If you are reading this in an email you received from me, do **not** click the link to sat.collegeboard.org below. Use the link to my website that is farther down on the email. If you are seeing this in my blog, do the SAT Question of the Day by clicking on this link:

http://sat.collegeboard.org/practice/sat-question-of-the-day?questionId=20131021&oq=1 (This link takes you to today’s question. If you use my archive, you will see the question related to my SAT explanation for that date.)

The answer is D. Isn’t it wonderful that the SAT and ACT are both so predictable because they are *standardized tests? *That predictability allows us to prepare for the tests and I can tell you that if you’ll follow the strategies in my program, “you will see no surprises on test day.” In this case, the test writer’s consistent assessment of parallel structures helped get the correct answer.

Watch for sentences that use non-parallel structures. This sentence says “grows to about seven inches,” and “**it** grows to about six inches.” Oops! There’s no need for the word *it*. Use Ms. Murphy’s strategy of reading the sentence without extraneous phrases, clauses, and words. You wouldn’t say, “…the largest American type it grows to…” You know that you don’t need the pronoun *it.* That means there are really two reasons for D to be the answer. One is non-parallel structure and the other is the use of a pronoun when it isn’t needed.

Check out the list of grammar errors that is in my manual “Demystifying the SAT and ACT” and on my website. It lists these two mistakes and many others that you should watch for on the test. The test writers use the same errors consistently and you should be prepared to identify them.

Let’s see what the ACT folks have for us today.

ACT Question of the Day: Use your “back” button to return to my website after reading the ACT Question of the Day.

The answer is F. There are a couple of ways to do this question. Read the ACT staff’s explanation and you can see how to use the basic Pythagorean Identity. I happen to think that is a little more complicated and fraught with possible silly mistakes. So, I used a simpler approach using the Pythagorean Theorem itself and only a little trig.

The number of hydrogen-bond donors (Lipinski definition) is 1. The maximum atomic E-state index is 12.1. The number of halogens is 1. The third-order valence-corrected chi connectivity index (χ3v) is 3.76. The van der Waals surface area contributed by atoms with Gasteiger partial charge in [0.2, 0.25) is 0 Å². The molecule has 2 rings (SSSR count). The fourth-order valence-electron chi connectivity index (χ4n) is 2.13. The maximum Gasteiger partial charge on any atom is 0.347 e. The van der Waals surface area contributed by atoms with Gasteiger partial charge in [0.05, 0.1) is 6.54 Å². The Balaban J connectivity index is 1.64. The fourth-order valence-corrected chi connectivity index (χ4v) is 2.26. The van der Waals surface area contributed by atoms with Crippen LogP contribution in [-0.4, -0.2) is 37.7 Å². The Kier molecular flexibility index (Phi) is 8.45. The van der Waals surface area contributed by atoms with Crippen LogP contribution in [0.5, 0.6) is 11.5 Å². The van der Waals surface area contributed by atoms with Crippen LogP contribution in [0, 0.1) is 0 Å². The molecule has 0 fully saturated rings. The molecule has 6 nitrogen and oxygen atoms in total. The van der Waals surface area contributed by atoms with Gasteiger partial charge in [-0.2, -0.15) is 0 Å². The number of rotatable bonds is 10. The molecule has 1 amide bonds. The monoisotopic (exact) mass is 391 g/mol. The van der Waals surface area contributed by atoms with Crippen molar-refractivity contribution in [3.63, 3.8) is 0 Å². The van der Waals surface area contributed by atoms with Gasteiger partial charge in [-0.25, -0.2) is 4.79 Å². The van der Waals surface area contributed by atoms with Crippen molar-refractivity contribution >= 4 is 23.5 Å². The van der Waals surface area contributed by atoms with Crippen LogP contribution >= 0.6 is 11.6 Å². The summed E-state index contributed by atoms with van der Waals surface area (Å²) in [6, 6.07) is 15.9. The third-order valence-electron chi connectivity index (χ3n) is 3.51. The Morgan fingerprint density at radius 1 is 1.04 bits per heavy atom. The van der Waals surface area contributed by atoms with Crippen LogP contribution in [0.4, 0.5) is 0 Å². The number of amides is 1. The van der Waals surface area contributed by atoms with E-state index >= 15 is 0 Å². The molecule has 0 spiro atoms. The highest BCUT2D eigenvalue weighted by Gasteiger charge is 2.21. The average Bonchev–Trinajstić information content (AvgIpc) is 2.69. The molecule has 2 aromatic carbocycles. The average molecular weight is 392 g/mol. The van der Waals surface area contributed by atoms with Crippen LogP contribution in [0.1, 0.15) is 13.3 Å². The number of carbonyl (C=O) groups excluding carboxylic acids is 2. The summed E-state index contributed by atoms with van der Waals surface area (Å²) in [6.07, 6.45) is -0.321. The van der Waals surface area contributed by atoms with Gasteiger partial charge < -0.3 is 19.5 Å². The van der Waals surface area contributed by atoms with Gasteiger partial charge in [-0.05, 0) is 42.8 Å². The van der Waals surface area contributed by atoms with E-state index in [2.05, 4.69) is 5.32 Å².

Using SOHCAHTOA was much easier for me. (Refer to Video #10 or the ACT Math section of my website.) The sine of A is 10/13 which means the opposite side is 10 and the hypotenuse is 13 because the sine is equal to the opposite/hypotenuse (SOH). A quick application of the Pythagorean Theorem (a^{2 } + b^{2} = c^{2} or c^{2} – a^{2} = b^{2}) means 13^{2} – 10^{2} = 169 -100 = 69. The square root of 69 is the length of the adjacent side. The adjacent/hypotenuse (CAH) is the cosine; therefore, √69/13, which is answer F . All done.

If you are going to take the ACT this coming weekend, this question is a good reminder that you’ll be seeing 4 trig questions out of the 60 math questions you’ll see on the test. (This is another example of the predictability of standardized tests!) Usually 2 are easier than this one and involve the basic trig functions and using SOHCAHTOA (and their reciprocals) will get them right. The other two will be a little more difficult and you’ll likely need to be able to use the Pythagorean Identity (like this one), the “unit circle,” or even sine waves. Be sure to review this material before Saturday. You’ll find it on my website, in *Demystifying the SAT & ACT*, and Video #10.

When playing a game it is always helpful to understand how your opponent plays. Solid test prep will help you know in advance (predict!) what you’ll be seeing on the test and what strategies you’ll need to employ to conquer what you’ll be seeing. The rest is up to you. Practice what you are taught. Best of luck! (Of course you know what **luck** is. *“Luck* is what happens when preparation meets opportunity!”) My students are always saying that the more they prepare the luckier they get on test day. I agree.

The SAT & ACT Wizard